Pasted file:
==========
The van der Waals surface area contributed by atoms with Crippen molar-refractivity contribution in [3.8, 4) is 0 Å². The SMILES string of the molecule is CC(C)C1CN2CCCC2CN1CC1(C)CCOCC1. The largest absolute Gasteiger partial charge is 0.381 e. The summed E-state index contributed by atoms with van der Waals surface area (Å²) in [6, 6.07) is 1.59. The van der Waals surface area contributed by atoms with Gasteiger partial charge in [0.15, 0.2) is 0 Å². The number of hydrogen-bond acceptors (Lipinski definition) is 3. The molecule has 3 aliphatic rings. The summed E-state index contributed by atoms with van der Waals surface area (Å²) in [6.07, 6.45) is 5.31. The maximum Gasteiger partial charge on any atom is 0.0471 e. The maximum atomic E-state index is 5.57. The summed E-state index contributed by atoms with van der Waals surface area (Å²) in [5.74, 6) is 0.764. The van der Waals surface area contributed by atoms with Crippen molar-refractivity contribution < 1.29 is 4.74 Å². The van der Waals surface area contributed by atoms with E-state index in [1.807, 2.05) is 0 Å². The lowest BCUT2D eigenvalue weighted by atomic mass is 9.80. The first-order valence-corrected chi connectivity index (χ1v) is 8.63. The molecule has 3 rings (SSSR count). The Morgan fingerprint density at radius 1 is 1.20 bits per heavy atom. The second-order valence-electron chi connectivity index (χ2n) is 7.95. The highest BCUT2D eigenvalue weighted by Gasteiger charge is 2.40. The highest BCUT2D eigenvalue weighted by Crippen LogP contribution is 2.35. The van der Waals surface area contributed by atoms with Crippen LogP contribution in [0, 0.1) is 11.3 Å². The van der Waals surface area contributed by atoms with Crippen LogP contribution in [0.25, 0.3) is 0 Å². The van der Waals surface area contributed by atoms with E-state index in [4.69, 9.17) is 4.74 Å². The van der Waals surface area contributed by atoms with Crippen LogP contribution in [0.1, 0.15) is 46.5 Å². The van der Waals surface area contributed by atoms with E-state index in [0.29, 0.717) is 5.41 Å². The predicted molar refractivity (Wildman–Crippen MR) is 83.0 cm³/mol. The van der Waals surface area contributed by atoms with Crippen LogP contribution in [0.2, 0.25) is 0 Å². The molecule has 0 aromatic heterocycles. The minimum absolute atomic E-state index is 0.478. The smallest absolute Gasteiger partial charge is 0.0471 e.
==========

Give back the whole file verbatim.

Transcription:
The van der Waals surface area contributed by atoms with Crippen molar-refractivity contribution in [3.8, 4) is 0 Å². The SMILES string of the molecule is CC(C)C1CN2CCCC2CN1CC1(C)CCOCC1. The largest absolute Gasteiger partial charge is 0.381 e. The summed E-state index contributed by atoms with van der Waals surface area (Å²) in [6, 6.07) is 1.59. The van der Waals surface area contributed by atoms with Gasteiger partial charge in [0.15, 0.2) is 0 Å². The number of hydrogen-bond acceptors (Lipinski definition) is 3. The molecule has 3 aliphatic rings. The summed E-state index contributed by atoms with van der Waals surface area (Å²) in [6.07, 6.45) is 5.31. The maximum Gasteiger partial charge on any atom is 0.0471 e. The maximum atomic E-state index is 5.57. The summed E-state index contributed by atoms with van der Waals surface area (Å²) in [5.74, 6) is 0.764. The van der Waals surface area contributed by atoms with Crippen molar-refractivity contribution < 1.29 is 4.74 Å². The van der Waals surface area contributed by atoms with E-state index in [1.807, 2.05) is 0 Å². The lowest BCUT2D eigenvalue weighted by atomic mass is 9.80. The first-order valence-corrected chi connectivity index (χ1v) is 8.63. The molecule has 3 rings (SSSR count). The Morgan fingerprint density at radius 1 is 1.20 bits per heavy atom. The second-order valence-electron chi connectivity index (χ2n) is 7.95. The highest BCUT2D eigenvalue weighted by Gasteiger charge is 2.40. The highest BCUT2D eigenvalue weighted by Crippen LogP contribution is 2.35. The van der Waals surface area contributed by atoms with Crippen LogP contribution in [0, 0.1) is 11.3 Å². The van der Waals surface area contributed by atoms with Crippen LogP contribution in [0.25, 0.3) is 0 Å². The van der Waals surface area contributed by atoms with E-state index in [4.69, 9.17) is 4.74 Å². The van der Waals surface area contributed by atoms with Crippen LogP contribution in [0.1, 0.15) is 46.5 Å². The van der Waals surface area contributed by atoms with E-state index in [0.29, 0.717) is 5.41 Å². The predicted molar refractivity (Wildman–Crippen MR) is 83.0 cm³/mol. The van der Waals surface area contributed by atoms with Crippen LogP contribution in [0.2, 0.25) is 0 Å². The molecule has 0 aromatic heterocycles. The minimum absolute atomic E-state index is 0.478. The smallest absolute Gasteiger partial charge is 0.0471 e.